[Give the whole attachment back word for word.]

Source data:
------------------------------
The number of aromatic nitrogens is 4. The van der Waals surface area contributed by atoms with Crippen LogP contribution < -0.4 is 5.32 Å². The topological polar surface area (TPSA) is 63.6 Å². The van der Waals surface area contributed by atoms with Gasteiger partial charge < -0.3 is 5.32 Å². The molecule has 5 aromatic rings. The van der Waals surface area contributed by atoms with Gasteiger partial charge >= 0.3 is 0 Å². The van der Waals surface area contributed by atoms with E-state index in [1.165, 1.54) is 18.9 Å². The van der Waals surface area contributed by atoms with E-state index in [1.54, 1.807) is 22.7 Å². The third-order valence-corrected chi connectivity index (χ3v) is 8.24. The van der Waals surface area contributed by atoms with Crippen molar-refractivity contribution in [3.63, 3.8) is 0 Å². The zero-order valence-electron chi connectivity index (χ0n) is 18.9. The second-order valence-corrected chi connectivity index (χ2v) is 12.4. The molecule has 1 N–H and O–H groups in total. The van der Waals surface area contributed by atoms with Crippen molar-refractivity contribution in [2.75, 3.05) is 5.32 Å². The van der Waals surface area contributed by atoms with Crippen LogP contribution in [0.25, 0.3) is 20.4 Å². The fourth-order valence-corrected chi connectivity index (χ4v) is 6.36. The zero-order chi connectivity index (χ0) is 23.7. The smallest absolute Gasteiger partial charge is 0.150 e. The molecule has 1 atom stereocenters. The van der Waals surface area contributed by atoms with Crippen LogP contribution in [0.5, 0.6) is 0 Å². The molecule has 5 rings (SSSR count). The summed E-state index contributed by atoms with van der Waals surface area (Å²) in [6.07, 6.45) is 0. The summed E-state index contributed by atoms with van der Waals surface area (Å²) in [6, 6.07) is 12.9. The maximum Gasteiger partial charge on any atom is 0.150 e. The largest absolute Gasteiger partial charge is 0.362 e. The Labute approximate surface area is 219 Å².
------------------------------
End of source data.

The number of aromatic nitrogens is 4. The van der Waals surface area contributed by atoms with Crippen LogP contribution < -0.4 is 5.32 Å². The topological polar surface area (TPSA) is 63.6 Å². The van der Waals surface area contributed by atoms with Gasteiger partial charge < -0.3 is 5.32 Å². The molecule has 5 aromatic rings. The van der Waals surface area contributed by atoms with Gasteiger partial charge >= 0.3 is 0 Å². The van der Waals surface area contributed by atoms with E-state index in [1.165, 1.54) is 18.9 Å². The van der Waals surface area contributed by atoms with E-state index in [1.54, 1.807) is 22.7 Å². The third-order valence-corrected chi connectivity index (χ3v) is 8.24. The van der Waals surface area contributed by atoms with Crippen molar-refractivity contribution in [3.63, 3.8) is 0 Å². The zero-order valence-electron chi connectivity index (χ0n) is 18.9. The second-order valence-corrected chi connectivity index (χ2v) is 12.4. The molecule has 1 N–H and O–H groups in total. The van der Waals surface area contributed by atoms with Crippen molar-refractivity contribution in [2.75, 3.05) is 5.32 Å². The van der Waals surface area contributed by atoms with Crippen LogP contribution in [0.25, 0.3) is 20.4 Å². The fourth-order valence-corrected chi connectivity index (χ4v) is 6.36. The zero-order chi connectivity index (χ0) is 23.7. The smallest absolute Gasteiger partial charge is 0.150 e. The molecule has 1 atom stereocenters. The van der Waals surface area contributed by atoms with Crippen LogP contribution in [0.5, 0.6) is 0 Å². The molecule has 5 rings (SSSR count). The summed E-state index contributed by atoms with van der Waals surface area (Å²) in [6.07, 6.45) is 0. The summed E-state index contributed by atoms with van der Waals surface area (Å²) in [6, 6.07) is 12.9. The maximum Gasteiger partial charge on any atom is 0.150 e. The largest absolute Gasteiger partial charge is 0.362 e. The Labute approximate surface area is 219 Å².